Fabrication of superhydrophobic-superoleophilic membranes for oil-water separation applications

Rasouli, S. Abbas (2021) Fabrication of superhydrophobic-superoleophilic membranes for oil-water separation applications. Masters thesis, Memorial University of Newfoundland.

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The increasing volume of industrial oily wastewater and recent oil spill incidents have negatively affected the ecosystem and human health. Accordingly, it has been a worldwide challenge to separate the water or oil from such oily wastewater effectively. Recently, owing to the low efficiency of conventional techniques, a great interest has been paid in using membranes with engineered wettability especially superhydrophobic-superoleophilic (SHSO) ones, for oil-water separation applications. In this research, the SHSO mesh is fabricated to examine the effectiveness of membrane surface modification for oil-water separation purposes. After cleaning and activating the stainless-steel mesh by piranha solution, two different silanes with short- and long-alkyl functional chains (Dynasylan® Sivo 408 and Dynasylan® F8261, respectively) are used to modify the mesh surface via a dip-coating technique. Functionalized silica micro and nanoparticles with different ratios are tried to evaluate their potential as morphology modifiers. The superhydrophobic and superoleophilic membranes are then characterized by the contact angle, sliding angle, scanning electron microscopy (SEM), energy dispersive X-ray (EDX), Fourier transform infrared spectroscopy (FTIR), Transmission Electron Microscopy (TEM), and X-ray Powder Diffraction (XRD) techniques. Utilization of Dynasylan® F8261 as a coating solution leads to a higher water contact angle (WCA) due to having a longer alkyl functional chain, compared to Dynasylan® Sivo 408. Moreover, the combination of micro (25%) and nano (75%) particles results in the highest WCA (165.8˚), followed by the scenario of only nanoparticles with a WCA of 163.8˚. The coating solution with only nanoparticles is thus proposed as the optimal case, since the microparticles tend to settle, making the solution non-homogeneous based on the SEM results. Analysis of characterization tests confirms that the as-prepared mesh exhibits SHSO properties. The stability analysis is also conducted by submerging the SHSO membranes into solutions of NaCl (1M), H₂SO₄ (0.1M), and NaOH (0.1M). Except for the NaOH solution, this mesh maintains its SHSO properties in the solutions of NaCl and H₂SO₄ over one-month stability assessment. The results of static oil-water separation show a higher separation efficiency for hexane (99%) than canola oil (97%), owing to the lower viscosity of hexane. The dynamic oil-water separation tests are also performed using coated mesh tubes in a cross-flow gravity-based separator. The oil-water mixture is pumped into the tube side for 70 minutes. The oil-water mixture level is adjusted to avoid the breakthrough of the water phase into the SHSO membrane. The effluents of oil and water from the system are directed to the secondary separators to analyze the oil and water separation efficiency. Different oil concentrations (10, 30, and 50 vol%) and total flow rates (5, 10, and 15 mL/min) are examined to evaluate the performance of the SHSO mesh in separating oil from the oil-water mixture. The maximum oil separation efficiency of 97% is obtained from a scenario with 10 vol% oil and 5 mL/min total flow rate. Conversely, the minimum oil separation efficiency (86%) occurs for the case with a 15 mL/min total flow rate and 50 vol% oil. The water separation efficiency is not affected by changing oil-water mixture characteristics, as it reached the maximum level (100%) shortly. The flower-like silica nano-roughness on the SHSO mesh tube by decreasing the pore size from around 80 to 45 μm effectively prohibits the water phase from entering the mesh pores up to 3 cm H₂O column. By increasing the oil permeate flow rates from 0.5 to 7.5 ml/min, the oil permeation flux increases from 314 to 790 (L/m².h). By the time, the production rate of oil and water shows a linear behaviour indicating that the SHSO coated mesh does not experience the fouling phenomenon. Both separated phases are very clear. Therefore, the proposed methodology can have practical applications in oil removal from oily wastewater and oil spill incidents.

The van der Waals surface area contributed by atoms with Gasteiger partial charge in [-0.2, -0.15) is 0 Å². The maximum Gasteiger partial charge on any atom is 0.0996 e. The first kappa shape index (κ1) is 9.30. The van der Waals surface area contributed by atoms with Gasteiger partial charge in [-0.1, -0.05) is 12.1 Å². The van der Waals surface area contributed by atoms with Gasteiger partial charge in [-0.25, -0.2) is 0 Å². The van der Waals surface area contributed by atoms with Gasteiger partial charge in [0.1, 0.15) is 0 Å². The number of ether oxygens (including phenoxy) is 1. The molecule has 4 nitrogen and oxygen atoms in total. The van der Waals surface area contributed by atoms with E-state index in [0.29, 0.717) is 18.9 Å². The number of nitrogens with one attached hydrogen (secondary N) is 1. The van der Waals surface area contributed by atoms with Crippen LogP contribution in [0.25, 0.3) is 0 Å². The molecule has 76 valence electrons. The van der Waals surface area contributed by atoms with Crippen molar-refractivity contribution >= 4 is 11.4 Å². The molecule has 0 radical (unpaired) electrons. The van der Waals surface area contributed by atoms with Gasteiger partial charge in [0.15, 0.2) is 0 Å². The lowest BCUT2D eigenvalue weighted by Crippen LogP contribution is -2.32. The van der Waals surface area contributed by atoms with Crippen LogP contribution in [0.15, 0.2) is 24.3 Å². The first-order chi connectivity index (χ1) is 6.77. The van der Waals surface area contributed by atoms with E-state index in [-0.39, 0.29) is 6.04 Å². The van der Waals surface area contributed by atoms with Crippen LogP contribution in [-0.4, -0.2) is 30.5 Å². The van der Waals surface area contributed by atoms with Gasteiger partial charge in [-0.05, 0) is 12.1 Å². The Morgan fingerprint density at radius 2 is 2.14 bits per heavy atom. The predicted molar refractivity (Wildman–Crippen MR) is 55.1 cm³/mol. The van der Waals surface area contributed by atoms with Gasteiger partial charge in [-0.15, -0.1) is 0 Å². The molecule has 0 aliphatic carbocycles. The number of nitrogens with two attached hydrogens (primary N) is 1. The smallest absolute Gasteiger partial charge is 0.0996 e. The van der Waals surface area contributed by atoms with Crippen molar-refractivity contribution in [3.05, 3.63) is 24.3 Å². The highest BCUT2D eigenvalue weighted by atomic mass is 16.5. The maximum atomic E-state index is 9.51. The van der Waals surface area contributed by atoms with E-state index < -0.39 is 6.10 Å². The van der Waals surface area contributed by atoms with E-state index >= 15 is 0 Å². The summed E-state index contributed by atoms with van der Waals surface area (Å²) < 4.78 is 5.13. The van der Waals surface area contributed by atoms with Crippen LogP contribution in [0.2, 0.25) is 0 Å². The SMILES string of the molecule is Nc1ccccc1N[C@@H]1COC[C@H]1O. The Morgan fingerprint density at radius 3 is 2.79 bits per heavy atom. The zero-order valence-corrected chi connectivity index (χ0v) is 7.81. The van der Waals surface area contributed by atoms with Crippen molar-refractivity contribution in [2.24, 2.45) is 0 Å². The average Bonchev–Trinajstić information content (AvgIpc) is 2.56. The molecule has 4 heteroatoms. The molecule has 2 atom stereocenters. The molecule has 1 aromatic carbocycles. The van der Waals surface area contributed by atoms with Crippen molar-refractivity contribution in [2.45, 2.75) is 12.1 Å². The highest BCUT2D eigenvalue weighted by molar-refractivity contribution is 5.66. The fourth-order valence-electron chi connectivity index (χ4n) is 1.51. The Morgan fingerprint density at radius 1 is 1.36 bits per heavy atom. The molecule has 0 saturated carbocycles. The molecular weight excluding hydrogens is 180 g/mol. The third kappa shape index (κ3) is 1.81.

Item Type: Thesis (Masters)
URI: http://research.library.mun.ca/id/eprint/14939
Item ID: 14939
Additional Information: Includes bibliographical references.
Keywords: Superhydrophobic-superoleophilic, Mesh-based membrane, Fabrication methods, Characterization techniques, Oil-water separation
Department(s): Engineering and Applied Science, Faculty of
Date: February 2021
Date Type: Submission
Digital Object Identifier (DOI): https://doi.org/10.48336/vs9r-5k42
Library of Congress Subject Heading: Oil separators--Design and construction; Hydrophobic surfaces; Membranes (Technology).

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